Ministries admitted that several hydro-power reservoirs failed to meet safety regulations, including a failure to be able to handle big storms and floods, particularly small-scale hydro-power plants.

The deputy PM also instructed localities to punish companies that ignored taking safety measures. He told authorities to review reservoir planning to stop ineffective projects.

The Industry and Trade Ministry has already decided not to go ahead with with 338 hydro-power plants that were said to be unfeasible.

Da Nang tackles waste treatment

Japanese experts yesterday urged central Da Nang City to apply advanced technology for waste treatment to help the city deal with overloaded dumps, fulfilling its target of becoming a ‘green city" by 2020.

At least 80 per cent of daily waste will be completely treated if the central city applies smart management of solid waste, Satoshi Sugimoto, an expert from Tokyo-based EX Research Institute said at a seminar yesterday.

Satoshi, who is a consultant of Japan"s Overseas Environmental Cooperation Centre, said Japanese experts would help the city find the technology at a reasonable price.

The city should build up a strict process of waste discharge at source, application of the 3Rs (reduce, reuse and recycle) and appropriate technology for waste treatment to meet the target, he said.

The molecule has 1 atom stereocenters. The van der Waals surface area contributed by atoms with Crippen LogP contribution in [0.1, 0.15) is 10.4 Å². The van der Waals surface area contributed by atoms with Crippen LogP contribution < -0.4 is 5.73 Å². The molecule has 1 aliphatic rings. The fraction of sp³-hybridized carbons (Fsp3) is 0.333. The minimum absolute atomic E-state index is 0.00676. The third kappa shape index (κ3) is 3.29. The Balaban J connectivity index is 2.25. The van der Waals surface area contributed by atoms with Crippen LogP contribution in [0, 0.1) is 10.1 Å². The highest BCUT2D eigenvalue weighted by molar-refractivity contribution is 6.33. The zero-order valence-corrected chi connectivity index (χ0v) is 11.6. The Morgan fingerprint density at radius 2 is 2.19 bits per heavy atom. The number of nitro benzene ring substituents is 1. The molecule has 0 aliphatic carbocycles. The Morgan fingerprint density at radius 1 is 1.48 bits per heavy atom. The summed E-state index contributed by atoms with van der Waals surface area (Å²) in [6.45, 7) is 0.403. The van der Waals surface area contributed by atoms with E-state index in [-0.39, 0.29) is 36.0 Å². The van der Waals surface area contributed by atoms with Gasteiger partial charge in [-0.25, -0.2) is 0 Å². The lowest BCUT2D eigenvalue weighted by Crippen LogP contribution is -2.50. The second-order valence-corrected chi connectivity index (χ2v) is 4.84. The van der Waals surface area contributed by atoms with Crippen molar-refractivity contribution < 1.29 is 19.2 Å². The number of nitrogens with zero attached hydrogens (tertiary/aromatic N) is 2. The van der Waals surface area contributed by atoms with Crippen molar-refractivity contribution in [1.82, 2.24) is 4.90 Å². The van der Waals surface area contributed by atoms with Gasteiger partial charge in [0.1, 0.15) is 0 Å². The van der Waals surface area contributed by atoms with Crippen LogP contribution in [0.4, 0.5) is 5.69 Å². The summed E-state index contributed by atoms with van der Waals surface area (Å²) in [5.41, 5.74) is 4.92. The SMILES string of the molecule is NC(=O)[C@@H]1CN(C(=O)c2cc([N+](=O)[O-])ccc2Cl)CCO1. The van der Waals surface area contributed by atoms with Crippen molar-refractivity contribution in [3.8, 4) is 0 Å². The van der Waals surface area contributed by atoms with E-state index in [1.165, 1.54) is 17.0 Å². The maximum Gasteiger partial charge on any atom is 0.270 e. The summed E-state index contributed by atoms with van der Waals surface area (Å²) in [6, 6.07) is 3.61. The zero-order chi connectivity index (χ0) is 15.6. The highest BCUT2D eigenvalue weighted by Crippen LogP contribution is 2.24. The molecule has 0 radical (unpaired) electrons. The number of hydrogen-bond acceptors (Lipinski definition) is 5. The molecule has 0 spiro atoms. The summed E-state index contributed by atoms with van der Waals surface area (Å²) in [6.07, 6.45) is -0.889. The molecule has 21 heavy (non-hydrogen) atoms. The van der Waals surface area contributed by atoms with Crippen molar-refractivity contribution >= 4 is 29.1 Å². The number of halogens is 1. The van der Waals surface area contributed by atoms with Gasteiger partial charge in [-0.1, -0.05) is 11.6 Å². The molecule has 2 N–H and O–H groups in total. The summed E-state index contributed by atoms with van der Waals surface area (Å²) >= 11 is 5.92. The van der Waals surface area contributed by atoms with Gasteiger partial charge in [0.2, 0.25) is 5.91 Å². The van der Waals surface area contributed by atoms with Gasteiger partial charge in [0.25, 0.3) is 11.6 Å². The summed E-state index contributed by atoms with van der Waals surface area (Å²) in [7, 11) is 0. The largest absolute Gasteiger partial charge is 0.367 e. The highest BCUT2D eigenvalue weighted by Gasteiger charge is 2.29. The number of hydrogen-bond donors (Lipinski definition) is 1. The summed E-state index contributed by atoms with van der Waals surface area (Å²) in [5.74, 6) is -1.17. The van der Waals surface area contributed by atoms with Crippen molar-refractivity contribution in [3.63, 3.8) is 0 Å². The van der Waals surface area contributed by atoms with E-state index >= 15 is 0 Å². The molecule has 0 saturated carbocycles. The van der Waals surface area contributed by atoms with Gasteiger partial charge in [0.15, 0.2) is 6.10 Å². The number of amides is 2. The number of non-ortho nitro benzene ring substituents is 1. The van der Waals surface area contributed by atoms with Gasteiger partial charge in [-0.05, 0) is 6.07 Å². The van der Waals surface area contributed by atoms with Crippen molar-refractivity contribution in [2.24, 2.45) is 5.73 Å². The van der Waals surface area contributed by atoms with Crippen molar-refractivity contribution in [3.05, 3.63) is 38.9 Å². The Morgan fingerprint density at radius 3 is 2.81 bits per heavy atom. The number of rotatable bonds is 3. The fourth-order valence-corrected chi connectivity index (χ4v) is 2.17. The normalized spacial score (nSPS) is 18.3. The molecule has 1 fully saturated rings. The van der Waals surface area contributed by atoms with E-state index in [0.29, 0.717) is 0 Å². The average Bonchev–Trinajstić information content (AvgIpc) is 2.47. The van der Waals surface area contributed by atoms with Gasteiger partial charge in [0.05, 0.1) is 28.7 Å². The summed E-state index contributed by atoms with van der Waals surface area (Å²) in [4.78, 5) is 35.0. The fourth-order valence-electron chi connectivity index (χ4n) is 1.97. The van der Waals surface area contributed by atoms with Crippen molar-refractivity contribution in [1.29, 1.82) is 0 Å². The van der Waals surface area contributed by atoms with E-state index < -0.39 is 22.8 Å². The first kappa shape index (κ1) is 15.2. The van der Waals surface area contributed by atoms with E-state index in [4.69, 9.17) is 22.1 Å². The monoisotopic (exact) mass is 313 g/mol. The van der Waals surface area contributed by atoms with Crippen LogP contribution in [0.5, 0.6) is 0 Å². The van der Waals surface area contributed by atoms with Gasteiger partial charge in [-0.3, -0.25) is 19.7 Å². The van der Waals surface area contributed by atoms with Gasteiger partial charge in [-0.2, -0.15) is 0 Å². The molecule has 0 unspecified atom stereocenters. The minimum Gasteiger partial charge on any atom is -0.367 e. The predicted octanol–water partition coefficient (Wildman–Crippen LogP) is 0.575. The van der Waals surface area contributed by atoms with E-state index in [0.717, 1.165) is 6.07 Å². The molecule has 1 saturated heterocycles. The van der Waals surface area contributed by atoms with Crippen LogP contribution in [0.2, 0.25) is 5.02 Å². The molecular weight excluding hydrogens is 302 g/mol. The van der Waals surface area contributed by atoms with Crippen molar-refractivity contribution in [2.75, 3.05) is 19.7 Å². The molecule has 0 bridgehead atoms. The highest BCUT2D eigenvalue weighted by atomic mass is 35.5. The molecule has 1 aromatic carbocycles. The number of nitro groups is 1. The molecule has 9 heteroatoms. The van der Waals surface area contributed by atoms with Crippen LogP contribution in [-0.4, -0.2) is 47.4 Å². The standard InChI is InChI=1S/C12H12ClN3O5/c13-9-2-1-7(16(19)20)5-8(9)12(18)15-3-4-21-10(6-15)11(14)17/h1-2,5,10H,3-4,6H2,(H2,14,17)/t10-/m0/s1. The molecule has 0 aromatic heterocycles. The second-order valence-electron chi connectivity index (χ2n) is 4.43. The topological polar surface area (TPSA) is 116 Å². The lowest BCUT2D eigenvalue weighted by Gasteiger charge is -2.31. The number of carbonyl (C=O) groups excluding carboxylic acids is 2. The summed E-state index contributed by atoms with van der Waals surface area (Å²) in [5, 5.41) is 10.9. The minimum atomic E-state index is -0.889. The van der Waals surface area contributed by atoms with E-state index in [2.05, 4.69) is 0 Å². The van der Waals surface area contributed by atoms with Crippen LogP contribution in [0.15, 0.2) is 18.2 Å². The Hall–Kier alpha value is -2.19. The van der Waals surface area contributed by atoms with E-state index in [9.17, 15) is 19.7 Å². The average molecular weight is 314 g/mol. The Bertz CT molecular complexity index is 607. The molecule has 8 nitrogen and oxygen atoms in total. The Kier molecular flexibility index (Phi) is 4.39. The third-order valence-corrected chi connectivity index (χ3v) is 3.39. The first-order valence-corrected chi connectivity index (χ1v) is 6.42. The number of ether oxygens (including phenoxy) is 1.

Phan Thi Nu, from Da Nang"s urban environment company, said the city discharged nearly 700 tonnes of waste each day, of which 74 per cent was food, garden and park waste.

"We waste natural resources and time," Nu said at the seminar. "A large amount of recycled waste can produce energy and save lots of money. However, the city"s garbage is still buried or burned at dumps.

"The city reserves an annual fund of VND7 billion (US$333,000) for waste collection and treatment, but it could not solve the problem of pollution from dumps."

"The Khanh Son dump, which has expanded from 9.8ha in 1992 to 48.3ha in 2007, will close by 2020. The old dump, which stored 1.4 million tonnes of rubbish between 1992-06, has polluted underground water and the environment in suburban Lien Chieu district," she said.

"We need a huge fund to build up a perfect recycling solution, which would cost approximately 50 per cent of the city"s budget," she said.

However, she emphasised that a garbage classification system was badly in the city.

Ministry discontinues use of X-ray Contrast Agent

In response to harmful reactions of Xenetix (Iobitridol), an X-ray contrast agent, the Vietnamese Ministry of Health has stopped use of the drug.

Earlier, Bach Mai Hospital in Hanoi reported of five patients suffering from anaphylactic shock after being injected with Xenetix, and one case of death.

The Ministry thus temporarily halted two batches of the drug and ordered Hyphens Marketing and Technical Service, importer of Xenetix manufactured by Guerbet in France, to immediately suspend distribution.

The Drug Administration of Vietnam has also requested Hyphens Marketing and Technical Service, Guerbet and other importers to inform of the

suspension of the drug to agents as quickly as possible.

They are asked to inform of the quantity of drug, import date, distribution and harmful reactions of the drug to Drug Administration of Viet Nam before September 8.

At the same time, the Departments of Health have to announce the halt of the drug to medical facilities in the country.